Maybe you’re right to suggest that I’m saying “special rules” apply to Scotland. Scotland has its own parliament, its own laws, with the likely arrival of devo-max at some point in the next few years, it may have complete fiscal autonomy, Scots play a prominent role in national politics, Scottish culture is celebrated across the whole UK, the government is providing considerable sums to try and ensure the survival of Gaelic, the tartan industry is booming, and we recently had a decade of Scottish PMs. My basic point is, this isn’t an uprising of a disenfranchised and persecuted people striving for a republic of their own. It’s a proposed separation which would retain some incredibly important cultural unions, such as the monarchy, the commonwealth, major sporting events, music, literature, and language. This is pretty unique, so yes, in a way, special rules do apply.

            I absolutely agree with you that there is a debate to be had, but to have it we must get discard of arguments based on petty and irrelevant hypocrisies, those that try to divide the people rather than the political entities. So when Mr Bissett highlights a clip of an audience in Lancaster laughing at was perhaps an inappropriate but clearly tongue-in-cheek comment, and provides statistics to try and “prove” that actually the English hate the Scots more, he’s basically saying to his readers: “Look at these English people. They laugh at us. They hate us. So vote for independence.”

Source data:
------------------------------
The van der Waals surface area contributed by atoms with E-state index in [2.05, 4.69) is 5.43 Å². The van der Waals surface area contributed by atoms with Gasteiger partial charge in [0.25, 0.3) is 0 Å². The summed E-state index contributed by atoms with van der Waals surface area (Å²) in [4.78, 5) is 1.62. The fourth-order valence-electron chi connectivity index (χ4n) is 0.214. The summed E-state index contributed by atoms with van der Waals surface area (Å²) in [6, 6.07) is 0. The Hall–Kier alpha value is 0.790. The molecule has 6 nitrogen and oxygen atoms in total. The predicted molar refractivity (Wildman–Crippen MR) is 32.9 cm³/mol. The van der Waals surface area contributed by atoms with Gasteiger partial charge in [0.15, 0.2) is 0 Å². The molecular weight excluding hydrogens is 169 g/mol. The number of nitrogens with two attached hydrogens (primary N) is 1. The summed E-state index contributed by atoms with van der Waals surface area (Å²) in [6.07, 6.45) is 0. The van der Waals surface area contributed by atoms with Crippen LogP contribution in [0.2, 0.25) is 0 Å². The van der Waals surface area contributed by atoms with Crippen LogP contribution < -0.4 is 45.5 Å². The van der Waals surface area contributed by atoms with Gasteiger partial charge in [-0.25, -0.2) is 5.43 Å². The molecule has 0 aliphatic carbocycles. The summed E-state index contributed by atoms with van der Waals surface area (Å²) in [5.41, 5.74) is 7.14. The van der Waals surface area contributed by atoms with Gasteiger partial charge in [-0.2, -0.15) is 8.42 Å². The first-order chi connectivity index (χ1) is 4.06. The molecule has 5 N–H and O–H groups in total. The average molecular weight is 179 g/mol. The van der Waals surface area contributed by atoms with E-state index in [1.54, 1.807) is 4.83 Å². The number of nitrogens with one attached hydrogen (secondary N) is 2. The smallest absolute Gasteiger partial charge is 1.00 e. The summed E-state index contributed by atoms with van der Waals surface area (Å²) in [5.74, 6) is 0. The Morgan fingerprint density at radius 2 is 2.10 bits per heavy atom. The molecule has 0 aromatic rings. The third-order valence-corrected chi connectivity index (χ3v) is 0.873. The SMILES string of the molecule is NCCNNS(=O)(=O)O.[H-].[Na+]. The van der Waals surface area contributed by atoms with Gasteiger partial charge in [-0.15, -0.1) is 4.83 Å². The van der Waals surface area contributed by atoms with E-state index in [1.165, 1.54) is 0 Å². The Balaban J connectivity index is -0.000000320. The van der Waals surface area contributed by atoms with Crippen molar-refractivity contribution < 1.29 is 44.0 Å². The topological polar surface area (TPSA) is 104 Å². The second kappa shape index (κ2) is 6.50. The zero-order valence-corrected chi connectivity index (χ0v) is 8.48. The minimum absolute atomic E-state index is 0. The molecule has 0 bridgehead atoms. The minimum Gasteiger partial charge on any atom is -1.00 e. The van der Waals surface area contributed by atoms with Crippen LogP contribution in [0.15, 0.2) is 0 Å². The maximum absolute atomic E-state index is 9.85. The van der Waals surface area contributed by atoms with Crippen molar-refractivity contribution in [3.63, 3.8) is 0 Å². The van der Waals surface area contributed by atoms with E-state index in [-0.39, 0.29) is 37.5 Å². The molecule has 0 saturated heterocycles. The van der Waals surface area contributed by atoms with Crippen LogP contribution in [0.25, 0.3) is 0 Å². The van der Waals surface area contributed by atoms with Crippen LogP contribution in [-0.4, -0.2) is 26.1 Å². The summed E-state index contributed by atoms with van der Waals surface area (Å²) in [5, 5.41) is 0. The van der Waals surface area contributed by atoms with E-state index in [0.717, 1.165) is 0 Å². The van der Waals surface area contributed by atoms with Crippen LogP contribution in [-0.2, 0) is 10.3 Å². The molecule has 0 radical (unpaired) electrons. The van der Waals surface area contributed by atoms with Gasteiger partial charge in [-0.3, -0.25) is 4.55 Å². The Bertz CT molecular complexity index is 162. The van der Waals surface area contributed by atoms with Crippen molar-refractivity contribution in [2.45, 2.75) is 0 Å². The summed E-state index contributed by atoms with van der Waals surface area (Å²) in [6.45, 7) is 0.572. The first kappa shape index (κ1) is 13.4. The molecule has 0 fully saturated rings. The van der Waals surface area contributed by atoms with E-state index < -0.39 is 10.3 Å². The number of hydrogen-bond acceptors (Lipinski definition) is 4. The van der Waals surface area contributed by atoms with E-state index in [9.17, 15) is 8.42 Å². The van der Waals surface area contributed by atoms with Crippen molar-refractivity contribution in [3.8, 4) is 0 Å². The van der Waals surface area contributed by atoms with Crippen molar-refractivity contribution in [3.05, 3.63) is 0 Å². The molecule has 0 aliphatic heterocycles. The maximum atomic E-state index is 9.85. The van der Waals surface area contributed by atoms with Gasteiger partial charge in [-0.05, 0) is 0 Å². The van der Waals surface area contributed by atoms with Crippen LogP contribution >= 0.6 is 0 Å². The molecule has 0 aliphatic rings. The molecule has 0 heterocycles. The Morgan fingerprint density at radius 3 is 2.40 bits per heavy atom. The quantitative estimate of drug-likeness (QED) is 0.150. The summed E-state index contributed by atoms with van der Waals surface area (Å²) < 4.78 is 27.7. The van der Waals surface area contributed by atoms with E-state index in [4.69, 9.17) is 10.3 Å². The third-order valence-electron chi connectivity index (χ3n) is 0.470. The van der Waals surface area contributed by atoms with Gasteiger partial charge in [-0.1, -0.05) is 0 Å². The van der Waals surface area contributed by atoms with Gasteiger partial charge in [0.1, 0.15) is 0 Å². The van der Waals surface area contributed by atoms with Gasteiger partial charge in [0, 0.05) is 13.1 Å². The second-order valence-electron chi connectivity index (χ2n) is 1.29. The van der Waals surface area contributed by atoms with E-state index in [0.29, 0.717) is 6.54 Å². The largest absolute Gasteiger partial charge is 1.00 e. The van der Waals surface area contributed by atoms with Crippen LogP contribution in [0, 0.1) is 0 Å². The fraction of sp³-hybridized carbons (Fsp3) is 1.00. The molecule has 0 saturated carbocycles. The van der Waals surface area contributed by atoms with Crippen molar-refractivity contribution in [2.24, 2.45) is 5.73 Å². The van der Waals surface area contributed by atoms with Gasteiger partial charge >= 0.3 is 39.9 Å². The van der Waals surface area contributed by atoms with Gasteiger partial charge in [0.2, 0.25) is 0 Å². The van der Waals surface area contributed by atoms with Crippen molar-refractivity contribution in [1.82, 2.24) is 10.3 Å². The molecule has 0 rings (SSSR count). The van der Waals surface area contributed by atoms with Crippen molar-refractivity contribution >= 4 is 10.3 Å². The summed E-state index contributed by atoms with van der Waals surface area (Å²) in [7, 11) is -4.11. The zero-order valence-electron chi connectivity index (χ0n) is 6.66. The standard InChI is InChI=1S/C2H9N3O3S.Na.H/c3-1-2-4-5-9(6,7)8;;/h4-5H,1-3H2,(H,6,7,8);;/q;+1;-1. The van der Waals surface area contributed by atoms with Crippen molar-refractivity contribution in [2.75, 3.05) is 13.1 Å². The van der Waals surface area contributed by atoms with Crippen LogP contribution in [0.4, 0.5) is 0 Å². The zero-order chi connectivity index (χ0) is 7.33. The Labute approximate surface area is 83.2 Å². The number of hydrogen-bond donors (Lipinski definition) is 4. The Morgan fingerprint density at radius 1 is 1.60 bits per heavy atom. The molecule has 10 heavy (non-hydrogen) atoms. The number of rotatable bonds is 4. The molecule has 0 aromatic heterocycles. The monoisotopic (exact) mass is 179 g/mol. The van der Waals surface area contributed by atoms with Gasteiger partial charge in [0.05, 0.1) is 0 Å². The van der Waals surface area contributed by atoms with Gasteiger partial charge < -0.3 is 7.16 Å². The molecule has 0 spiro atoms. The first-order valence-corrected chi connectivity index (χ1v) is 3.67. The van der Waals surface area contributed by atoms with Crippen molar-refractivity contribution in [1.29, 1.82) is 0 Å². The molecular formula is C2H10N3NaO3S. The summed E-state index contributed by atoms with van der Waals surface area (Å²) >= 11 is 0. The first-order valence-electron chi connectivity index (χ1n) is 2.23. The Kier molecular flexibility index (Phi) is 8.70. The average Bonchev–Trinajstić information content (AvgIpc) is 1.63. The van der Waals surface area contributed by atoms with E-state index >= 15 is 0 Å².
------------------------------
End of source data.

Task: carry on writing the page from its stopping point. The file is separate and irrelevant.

It’s not racist in the typical sense of the word, but rather it is trying turn the debate from a political-economic one into an ethno-nationalist one. No matter which side of the border and which side of the argument, if we wish to conduct this debate like we are living in a 21st Century democracy, we must not allow that to happen unchallenged.

          2. NorthBrit

            “when a referendum on Scotland’s future is deliberately timed to coincide with the commemoration of a battle 700 years ago”.

            11th September 1997.


            P.S. You absolutely must not allow overuse of superlatives on this incredibly important topic, ardent one, and “[pretty] unique”, while heading in the opposite direction, is not absolutely valid.

            Do special rules apply to specious arguments?

          3. me fae greenock

            When bisset starts describing English people in Scotland as “immigrants” his anti english pretence surrenders what little credibility it ever had.

        2. me fae greenock

          Thankyou Chris you express my feelings far more elequently than I can. I’d like to see myself what “northbrit” has to contribute to the argument rather than just point out obvious typos.

  9. Darren Carrigan

    fantastic article that speaks the truth, I fail to comprehend what led the Guardian to such an action in the first place as it his always been respectable in it’s coverage towards the Yes campaign, even reporting on events such as the huge outpouring of support when the cross party Yes group visisted Glasgow